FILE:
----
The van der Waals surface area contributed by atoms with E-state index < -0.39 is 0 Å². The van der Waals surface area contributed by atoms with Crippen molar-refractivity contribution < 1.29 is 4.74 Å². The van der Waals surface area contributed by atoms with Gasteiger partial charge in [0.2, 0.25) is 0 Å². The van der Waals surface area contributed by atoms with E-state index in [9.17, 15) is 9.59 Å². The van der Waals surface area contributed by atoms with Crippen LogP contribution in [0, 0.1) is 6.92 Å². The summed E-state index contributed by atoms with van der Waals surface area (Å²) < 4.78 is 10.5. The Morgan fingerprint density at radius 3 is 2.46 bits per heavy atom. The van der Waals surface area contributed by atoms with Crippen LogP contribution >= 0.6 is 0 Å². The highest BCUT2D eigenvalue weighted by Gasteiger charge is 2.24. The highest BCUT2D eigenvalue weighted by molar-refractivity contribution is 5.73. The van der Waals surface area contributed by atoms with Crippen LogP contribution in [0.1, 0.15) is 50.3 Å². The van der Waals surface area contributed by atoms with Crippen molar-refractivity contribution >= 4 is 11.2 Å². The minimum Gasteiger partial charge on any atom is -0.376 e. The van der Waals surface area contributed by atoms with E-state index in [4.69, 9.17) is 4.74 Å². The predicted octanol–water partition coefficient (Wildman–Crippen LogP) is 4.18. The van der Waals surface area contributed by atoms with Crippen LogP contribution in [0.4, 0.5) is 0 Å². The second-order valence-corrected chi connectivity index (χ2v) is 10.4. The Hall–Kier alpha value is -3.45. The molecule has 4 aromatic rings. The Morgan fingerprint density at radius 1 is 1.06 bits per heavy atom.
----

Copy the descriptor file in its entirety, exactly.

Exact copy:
The van der Waals surface area contributed by atoms with E-state index < -0.39 is 0 Å². The van der Waals surface area contributed by atoms with Crippen molar-refractivity contribution < 1.29 is 4.74 Å². The van der Waals surface area contributed by atoms with Gasteiger partial charge in [0.2, 0.25) is 0 Å². The van der Waals surface area contributed by atoms with E-state index in [9.17, 15) is 9.59 Å². The van der Waals surface area contributed by atoms with Crippen LogP contribution in [0, 0.1) is 6.92 Å². The summed E-state index contributed by atoms with van der Waals surface area (Å²) < 4.78 is 10.5. The Morgan fingerprint density at radius 3 is 2.46 bits per heavy atom. The van der Waals surface area contributed by atoms with Crippen LogP contribution >= 0.6 is 0 Å². The highest BCUT2D eigenvalue weighted by Gasteiger charge is 2.24. The highest BCUT2D eigenvalue weighted by molar-refractivity contribution is 5.73. The van der Waals surface area contributed by atoms with Crippen LogP contribution in [0.1, 0.15) is 50.3 Å². The van der Waals surface area contributed by atoms with Crippen molar-refractivity contribution >= 4 is 11.2 Å². The minimum Gasteiger partial charge on any atom is -0.376 e. The van der Waals surface area contributed by atoms with E-state index in [4.69, 9.17) is 4.74 Å². The predicted octanol–water partition coefficient (Wildman–Crippen LogP) is 4.18. The van der Waals surface area contributed by atoms with Crippen LogP contribution in [0.4, 0.5) is 0 Å². The second-order valence-corrected chi connectivity index (χ2v) is 10.4. The Hall–Kier alpha value is -3.45. The molecule has 4 aromatic rings. The Morgan fingerprint density at radius 1 is 1.06 bits per heavy atom.